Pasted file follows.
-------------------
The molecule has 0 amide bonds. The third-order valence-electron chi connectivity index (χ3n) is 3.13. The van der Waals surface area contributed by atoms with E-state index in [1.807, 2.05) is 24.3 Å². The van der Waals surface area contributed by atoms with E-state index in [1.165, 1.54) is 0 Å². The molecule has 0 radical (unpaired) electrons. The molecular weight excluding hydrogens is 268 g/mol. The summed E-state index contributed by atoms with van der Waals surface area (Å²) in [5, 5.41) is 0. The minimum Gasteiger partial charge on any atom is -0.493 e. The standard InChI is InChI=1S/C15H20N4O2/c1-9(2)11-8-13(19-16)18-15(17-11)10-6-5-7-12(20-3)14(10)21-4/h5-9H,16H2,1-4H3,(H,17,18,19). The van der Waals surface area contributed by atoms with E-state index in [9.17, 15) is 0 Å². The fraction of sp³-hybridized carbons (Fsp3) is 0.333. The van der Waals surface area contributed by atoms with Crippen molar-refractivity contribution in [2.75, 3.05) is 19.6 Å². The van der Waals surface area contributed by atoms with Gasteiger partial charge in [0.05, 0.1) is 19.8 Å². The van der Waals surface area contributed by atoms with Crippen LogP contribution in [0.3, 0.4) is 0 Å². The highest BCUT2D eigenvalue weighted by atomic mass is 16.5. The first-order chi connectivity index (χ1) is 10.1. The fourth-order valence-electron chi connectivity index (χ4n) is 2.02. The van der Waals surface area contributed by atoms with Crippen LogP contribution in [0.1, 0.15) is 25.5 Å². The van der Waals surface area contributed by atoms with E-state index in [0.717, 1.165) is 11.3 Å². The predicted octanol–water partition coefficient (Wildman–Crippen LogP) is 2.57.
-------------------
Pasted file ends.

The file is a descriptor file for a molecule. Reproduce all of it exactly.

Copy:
The molecule has 0 amide bonds. The third-order valence-electron chi connectivity index (χ3n) is 3.13. The van der Waals surface area contributed by atoms with E-state index in [1.807, 2.05) is 24.3 Å². The van der Waals surface area contributed by atoms with E-state index in [1.165, 1.54) is 0 Å². The molecule has 0 radical (unpaired) electrons. The molecular weight excluding hydrogens is 268 g/mol. The summed E-state index contributed by atoms with van der Waals surface area (Å²) in [5, 5.41) is 0. The minimum Gasteiger partial charge on any atom is -0.493 e. The standard InChI is InChI=1S/C15H20N4O2/c1-9(2)11-8-13(19-16)18-15(17-11)10-6-5-7-12(20-3)14(10)21-4/h5-9H,16H2,1-4H3,(H,17,18,19). The van der Waals surface area contributed by atoms with E-state index in [9.17, 15) is 0 Å². The fraction of sp³-hybridized carbons (Fsp3) is 0.333. The van der Waals surface area contributed by atoms with Crippen molar-refractivity contribution in [2.75, 3.05) is 19.6 Å². The van der Waals surface area contributed by atoms with Gasteiger partial charge in [0.05, 0.1) is 19.8 Å². The van der Waals surface area contributed by atoms with Crippen LogP contribution in [0.3, 0.4) is 0 Å². The highest BCUT2D eigenvalue weighted by atomic mass is 16.5. The first-order chi connectivity index (χ1) is 10.1. The fourth-order valence-electron chi connectivity index (χ4n) is 2.02. The van der Waals surface area contributed by atoms with Crippen LogP contribution in [0.1, 0.15) is 25.5 Å². The van der Waals surface area contributed by atoms with E-state index in [0.717, 1.165) is 11.3 Å². The predicted octanol–water partition coefficient (Wildman–Crippen LogP) is 2.57.